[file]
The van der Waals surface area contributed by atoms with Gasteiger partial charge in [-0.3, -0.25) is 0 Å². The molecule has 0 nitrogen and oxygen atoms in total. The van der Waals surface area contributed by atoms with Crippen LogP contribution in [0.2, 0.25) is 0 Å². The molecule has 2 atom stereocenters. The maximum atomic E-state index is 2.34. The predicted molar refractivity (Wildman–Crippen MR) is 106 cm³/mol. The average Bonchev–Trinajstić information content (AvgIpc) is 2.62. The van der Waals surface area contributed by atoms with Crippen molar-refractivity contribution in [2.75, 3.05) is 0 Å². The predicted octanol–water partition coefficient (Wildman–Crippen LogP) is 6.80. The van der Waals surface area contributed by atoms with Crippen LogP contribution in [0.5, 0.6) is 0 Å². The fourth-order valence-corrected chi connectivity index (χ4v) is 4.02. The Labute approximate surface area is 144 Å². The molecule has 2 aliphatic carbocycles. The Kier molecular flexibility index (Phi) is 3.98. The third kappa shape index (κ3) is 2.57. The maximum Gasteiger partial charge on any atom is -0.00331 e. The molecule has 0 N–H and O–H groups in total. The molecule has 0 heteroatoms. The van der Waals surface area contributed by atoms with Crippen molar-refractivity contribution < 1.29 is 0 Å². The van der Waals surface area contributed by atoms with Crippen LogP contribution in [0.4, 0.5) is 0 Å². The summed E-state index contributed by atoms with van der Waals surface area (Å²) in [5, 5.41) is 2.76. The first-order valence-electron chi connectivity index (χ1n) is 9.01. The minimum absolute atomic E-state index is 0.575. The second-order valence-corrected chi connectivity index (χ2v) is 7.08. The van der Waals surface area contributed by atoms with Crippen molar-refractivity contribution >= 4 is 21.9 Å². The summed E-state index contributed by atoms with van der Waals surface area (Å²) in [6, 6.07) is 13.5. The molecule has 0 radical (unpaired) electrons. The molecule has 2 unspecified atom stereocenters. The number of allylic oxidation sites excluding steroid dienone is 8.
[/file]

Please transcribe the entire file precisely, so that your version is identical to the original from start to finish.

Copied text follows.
The van der Waals surface area contributed by atoms with Gasteiger partial charge in [-0.3, -0.25) is 0 Å². The molecule has 0 nitrogen and oxygen atoms in total. The van der Waals surface area contributed by atoms with Crippen LogP contribution in [0.2, 0.25) is 0 Å². The molecule has 2 atom stereocenters. The maximum atomic E-state index is 2.34. The predicted molar refractivity (Wildman–Crippen MR) is 106 cm³/mol. The average Bonchev–Trinajstić information content (AvgIpc) is 2.62. The van der Waals surface area contributed by atoms with Crippen molar-refractivity contribution in [2.75, 3.05) is 0 Å². The predicted octanol–water partition coefficient (Wildman–Crippen LogP) is 6.80. The van der Waals surface area contributed by atoms with Crippen LogP contribution in [0.5, 0.6) is 0 Å². The fourth-order valence-corrected chi connectivity index (χ4v) is 4.02. The Labute approximate surface area is 144 Å². The molecule has 2 aliphatic carbocycles. The Kier molecular flexibility index (Phi) is 3.98. The third kappa shape index (κ3) is 2.57. The maximum Gasteiger partial charge on any atom is -0.00331 e. The molecule has 0 N–H and O–H groups in total. The molecule has 0 heteroatoms. The van der Waals surface area contributed by atoms with Crippen molar-refractivity contribution < 1.29 is 0 Å². The van der Waals surface area contributed by atoms with Crippen LogP contribution in [0.4, 0.5) is 0 Å². The summed E-state index contributed by atoms with van der Waals surface area (Å²) in [5, 5.41) is 2.76. The first-order valence-electron chi connectivity index (χ1n) is 9.01. The minimum absolute atomic E-state index is 0.575. The second-order valence-corrected chi connectivity index (χ2v) is 7.08. The van der Waals surface area contributed by atoms with Crippen molar-refractivity contribution >= 4 is 21.9 Å². The summed E-state index contributed by atoms with van der Waals surface area (Å²) in [6, 6.07) is 13.5. The molecule has 0 radical (unpaired) electrons. The molecule has 2 unspecified atom stereocenters. The number of allylic oxidation sites excluding steroid dienone is 8.